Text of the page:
Still, uneasiness lingers. I believe that to live a long and full life, passion is necessary. Purpose is necessary. Maybe that’s what these travels have been about: looking past my familiar archive of me-ness, and up to the stars.

Up there I can be a part of something other than myself. I can look up and my gaze can be reflected anywhere, and if I don’t think too much, I can find the reflection of that gaze and follow it to where I need to be.

Every day I can hear my heart sing a little more. I can listen to music and feel parts of my body vibrating. It makes me want to tell my mind that while I have depended on it so much, I need to let it go. It has convinced me that there is illness where there is health.

It has allowed me to indulge in sadness when joy is the obvious state of things. It tells me again and again what I should not be doing when all there is to do in this world is to be free. I almost understand this.

I almost accept that the rain and the sun come at surprising moments here on the island, in beautiful southern Thailand, and that whichever one comes is perfect.

Then, when I look at my tongue or my palm, and see lines and cracks and marks, I can also see the pureness in canvas on which they lie.

 

*This was first published in Rebelle Society, here.

 

I in the Universe (There’s No War in World)

Tammy T. Stone

Tammy T. Stone

I in the Universe

(Thailand)

I am a microcosm of the universe.

My palm, tongue (my latest obsession), ear, is a microcosm of me.

Who am I and what is the universe? Trained, I can see illness, health and all the happinesses with a quick scan of a body part, because everything large is contained in everything small, once you start looking.

Look closely, examine the little details for a grand portrait. And the other way around? I know I am contained in the universe, but where can I see it, see me? I can only look within; as of yet, I don’t know how to see my imprint in the stars.

I just have to believe it’s there because I know that I am here.

I feel this. Things move through me that leave me wondrous and sometimes so confused. Lately it’s somewhere in the middle. I am in between things. Maybe a shift is taking place. The things that used to confuse me have either disappeared or else I’ve become adept at living around these confusions. Not because they don’t matter, but for the simple fact that they don’t cling to me anymore, leaving me free to live in a world without their strong presence.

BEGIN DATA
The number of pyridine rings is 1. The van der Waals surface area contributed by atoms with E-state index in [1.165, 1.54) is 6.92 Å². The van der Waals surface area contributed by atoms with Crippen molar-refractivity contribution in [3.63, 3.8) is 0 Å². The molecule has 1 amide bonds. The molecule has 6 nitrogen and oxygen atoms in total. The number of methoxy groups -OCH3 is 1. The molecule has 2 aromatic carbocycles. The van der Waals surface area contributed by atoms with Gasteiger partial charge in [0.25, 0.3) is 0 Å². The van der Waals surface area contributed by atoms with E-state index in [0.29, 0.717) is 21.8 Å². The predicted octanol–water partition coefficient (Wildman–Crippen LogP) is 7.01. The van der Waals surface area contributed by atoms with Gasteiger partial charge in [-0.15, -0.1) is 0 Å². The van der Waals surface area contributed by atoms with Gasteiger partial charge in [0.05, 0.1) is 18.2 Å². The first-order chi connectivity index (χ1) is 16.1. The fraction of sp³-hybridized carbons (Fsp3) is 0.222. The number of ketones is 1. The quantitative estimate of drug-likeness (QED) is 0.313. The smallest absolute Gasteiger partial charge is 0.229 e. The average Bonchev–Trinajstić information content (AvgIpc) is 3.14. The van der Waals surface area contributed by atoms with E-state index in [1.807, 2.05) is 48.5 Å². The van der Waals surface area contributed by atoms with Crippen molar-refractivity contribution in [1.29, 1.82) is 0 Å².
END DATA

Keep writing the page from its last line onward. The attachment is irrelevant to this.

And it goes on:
At the same time, some of the great passions are gone too. I’m not sure what I need to create, or to talk to people about. When I used to feel this way, depression was near, like a shadow. Now, there’s more of a feeling of peace.

Still, uneasiness lingers. I believe that to live a long, full life, passion is necessary. Purpose is necessary. Maybe that’s what these travels have been about: looking past my familiar archive of me-ness, and up to the stars.

Up there I can be a part of something other than myself. I can look up and my gaze can be reflected anywhere, and if I don’t think too much, I can find the reflection of that gaze and follow it to where I need to be.

Everyday, I can hear my heart sing a little more. I can listen to music and feel parts of my body vibrating. It makes me want to tell my mind that while I have depended on it so much, I need to let it go. It has convinced me that there is illness where there is health.

It has allowed me to indulge in sadness when joy is the obvious state of things. It tells me again and again what I should not be doing when all there is to do in this world is to be free. I almost understand this.

I almost accept that the rain and the sun come at surprising moments here on the island, in beautiful southern Thailand, and that whichever one comes is perfect. Then, when I look at my tongue or my palm, and see lines and cracks and marks, I can also see the pureness in canvas on which they lie.